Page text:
After a few years, Clyde did get married to a young lady. He and she had four daughters. Clyde still wanted to get Madeleine and his son to the states but he just couldn’t. Over the years, Clyde would get Christmas Cards and he just knew they were from his son. The last card Clyde received had a New Jersey address. This was the only card that had a return address. Clyde had his eldest daughter write a letter and send it back. In the letter, he said he just knew the person sending the card was his son. He also stated he was dying and would really like to see him just once  before he died. No reply was ever received. Clyde passed away on April 9, 1976.

My wife. Carol, and her sisters talked many times about wanting to meet their brother. They figured they never would. Carol and I had visited the cemetery at Hamm but we did not have the information need to find Madeleine or her son. We did not know either of their last names. Around the 10th – the 14th of  October  2007  Carol and her sister, Barbara, were talking and decided they would never get to meet their brother. On the 23rd of November, I went on-line to check me emails and received the following:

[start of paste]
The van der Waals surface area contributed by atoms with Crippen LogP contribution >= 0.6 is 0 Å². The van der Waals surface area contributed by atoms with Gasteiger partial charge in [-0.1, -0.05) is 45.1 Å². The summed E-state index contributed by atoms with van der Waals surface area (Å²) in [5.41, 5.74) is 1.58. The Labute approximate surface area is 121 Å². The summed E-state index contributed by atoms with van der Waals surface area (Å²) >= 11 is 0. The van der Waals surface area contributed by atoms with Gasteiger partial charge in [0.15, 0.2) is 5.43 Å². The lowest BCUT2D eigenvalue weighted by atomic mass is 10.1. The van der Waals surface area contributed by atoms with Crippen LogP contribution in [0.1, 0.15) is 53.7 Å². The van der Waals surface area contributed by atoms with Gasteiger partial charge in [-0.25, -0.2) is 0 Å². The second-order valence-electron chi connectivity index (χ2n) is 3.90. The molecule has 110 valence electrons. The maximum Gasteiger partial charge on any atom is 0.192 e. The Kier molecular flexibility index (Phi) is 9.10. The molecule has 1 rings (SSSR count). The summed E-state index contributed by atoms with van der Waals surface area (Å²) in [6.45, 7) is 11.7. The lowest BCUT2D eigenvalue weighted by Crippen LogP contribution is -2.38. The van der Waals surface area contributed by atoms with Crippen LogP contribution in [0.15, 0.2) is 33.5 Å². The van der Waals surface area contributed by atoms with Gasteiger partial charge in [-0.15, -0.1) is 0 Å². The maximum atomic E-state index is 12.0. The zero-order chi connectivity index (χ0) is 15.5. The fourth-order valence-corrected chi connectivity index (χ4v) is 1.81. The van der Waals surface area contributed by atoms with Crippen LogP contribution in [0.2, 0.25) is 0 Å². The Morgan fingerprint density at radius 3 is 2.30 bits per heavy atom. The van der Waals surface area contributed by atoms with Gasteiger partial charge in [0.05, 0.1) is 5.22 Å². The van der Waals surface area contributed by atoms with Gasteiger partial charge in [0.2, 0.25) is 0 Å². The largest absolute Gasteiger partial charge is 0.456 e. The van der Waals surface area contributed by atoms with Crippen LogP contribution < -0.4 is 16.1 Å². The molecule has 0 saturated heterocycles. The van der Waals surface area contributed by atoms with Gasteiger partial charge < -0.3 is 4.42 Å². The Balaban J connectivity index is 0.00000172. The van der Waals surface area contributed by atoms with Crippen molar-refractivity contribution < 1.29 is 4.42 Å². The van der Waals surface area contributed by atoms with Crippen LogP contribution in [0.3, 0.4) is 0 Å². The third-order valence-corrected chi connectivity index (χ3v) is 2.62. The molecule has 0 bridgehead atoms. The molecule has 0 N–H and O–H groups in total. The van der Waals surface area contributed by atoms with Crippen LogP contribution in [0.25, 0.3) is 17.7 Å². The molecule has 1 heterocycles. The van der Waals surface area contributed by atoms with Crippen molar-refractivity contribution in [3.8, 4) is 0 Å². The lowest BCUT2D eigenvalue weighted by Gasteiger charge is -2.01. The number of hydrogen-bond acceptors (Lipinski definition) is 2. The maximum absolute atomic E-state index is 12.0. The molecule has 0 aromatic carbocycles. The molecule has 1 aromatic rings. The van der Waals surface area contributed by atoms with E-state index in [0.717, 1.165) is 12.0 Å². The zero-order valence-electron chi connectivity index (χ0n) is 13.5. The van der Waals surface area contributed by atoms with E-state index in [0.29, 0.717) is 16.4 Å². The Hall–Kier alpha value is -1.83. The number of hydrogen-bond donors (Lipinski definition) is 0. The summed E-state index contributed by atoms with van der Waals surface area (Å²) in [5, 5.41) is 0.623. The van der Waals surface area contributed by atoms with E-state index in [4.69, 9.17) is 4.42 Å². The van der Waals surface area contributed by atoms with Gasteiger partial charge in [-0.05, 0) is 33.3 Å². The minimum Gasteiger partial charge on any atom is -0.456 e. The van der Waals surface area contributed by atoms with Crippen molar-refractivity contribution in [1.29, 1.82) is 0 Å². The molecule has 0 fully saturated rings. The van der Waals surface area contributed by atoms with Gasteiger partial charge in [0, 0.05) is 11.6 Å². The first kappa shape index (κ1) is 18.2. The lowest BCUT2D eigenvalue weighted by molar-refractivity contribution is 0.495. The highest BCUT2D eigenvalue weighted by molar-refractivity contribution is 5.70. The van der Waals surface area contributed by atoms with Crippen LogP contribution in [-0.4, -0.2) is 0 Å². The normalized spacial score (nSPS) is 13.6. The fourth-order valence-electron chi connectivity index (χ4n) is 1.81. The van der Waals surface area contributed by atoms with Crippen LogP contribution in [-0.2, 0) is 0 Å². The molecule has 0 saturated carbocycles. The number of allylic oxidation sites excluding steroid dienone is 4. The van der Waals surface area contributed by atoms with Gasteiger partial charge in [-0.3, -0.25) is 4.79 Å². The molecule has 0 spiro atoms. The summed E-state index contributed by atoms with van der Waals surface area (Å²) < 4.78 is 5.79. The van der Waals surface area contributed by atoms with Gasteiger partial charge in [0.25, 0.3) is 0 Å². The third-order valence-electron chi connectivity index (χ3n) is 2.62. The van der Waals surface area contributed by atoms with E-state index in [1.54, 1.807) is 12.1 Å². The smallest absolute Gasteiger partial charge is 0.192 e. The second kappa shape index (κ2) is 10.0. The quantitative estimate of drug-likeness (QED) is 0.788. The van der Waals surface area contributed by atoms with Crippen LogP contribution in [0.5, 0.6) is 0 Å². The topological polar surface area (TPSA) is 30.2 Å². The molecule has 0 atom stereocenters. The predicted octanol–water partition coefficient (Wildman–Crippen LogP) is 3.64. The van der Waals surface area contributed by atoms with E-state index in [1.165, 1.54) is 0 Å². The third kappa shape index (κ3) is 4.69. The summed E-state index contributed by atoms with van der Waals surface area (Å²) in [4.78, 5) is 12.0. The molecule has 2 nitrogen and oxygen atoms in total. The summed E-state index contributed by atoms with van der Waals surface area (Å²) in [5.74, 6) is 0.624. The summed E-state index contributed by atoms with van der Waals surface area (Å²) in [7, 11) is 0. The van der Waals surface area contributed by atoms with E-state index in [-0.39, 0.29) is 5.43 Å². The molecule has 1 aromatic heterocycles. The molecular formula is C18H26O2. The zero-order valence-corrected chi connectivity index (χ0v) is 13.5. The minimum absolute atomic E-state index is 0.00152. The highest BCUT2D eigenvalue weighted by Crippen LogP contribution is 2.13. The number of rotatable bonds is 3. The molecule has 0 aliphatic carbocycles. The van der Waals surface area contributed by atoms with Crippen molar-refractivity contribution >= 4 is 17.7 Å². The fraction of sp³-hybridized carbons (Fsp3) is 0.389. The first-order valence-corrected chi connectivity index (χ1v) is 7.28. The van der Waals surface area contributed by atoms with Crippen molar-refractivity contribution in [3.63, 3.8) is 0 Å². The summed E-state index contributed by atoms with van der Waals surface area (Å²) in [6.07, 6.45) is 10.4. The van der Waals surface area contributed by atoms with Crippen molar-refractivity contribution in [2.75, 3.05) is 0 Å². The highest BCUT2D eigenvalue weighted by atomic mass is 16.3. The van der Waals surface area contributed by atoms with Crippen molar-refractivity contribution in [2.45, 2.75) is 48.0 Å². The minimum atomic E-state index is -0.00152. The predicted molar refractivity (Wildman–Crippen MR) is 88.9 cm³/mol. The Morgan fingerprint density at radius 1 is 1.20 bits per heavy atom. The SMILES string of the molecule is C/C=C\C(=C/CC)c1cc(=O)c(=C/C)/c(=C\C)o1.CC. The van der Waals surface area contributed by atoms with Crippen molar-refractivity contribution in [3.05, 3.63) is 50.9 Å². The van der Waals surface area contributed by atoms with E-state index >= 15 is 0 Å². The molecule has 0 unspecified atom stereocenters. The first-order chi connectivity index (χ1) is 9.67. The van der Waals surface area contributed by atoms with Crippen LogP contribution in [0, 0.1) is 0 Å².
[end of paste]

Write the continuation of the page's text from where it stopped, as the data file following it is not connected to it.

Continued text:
Dear Patrick,

I hope to reach by this way. I found your name as the son in law, honoring Clyde Elmer Roller. I try to trace the way Clyde Elmer Roller in Europe during WWII and I hope to get some information via this way from you and Carol. I’m in Germany and would most appreciat to learn if Clyde is still alive and in case to get his coordinates. Or to get directly in contact with Carol. Where do you live in the states? Can I call you? Or do you prefer to stay in contact via email? Please let me know if this email reaches the right Patrick and Carol.

J.Claude Kemp

Well Carol started getting all excited. That’s my brother she kept saying. I said wait a minute. Let me email him back. I will ask him why he wants to know. It could be that this is the son of someone who served with your dad. I didn’t want her to get her hopes up and then become crushed. So I emailed Claude back asking why he wanted to know. He emailed back saying, there is no easy way to say this but I am his son. Claude’s mother, Madeleine married almost 10 years after Claude was born. She married a man named Kemp and as required by law Claude was adopted by this man.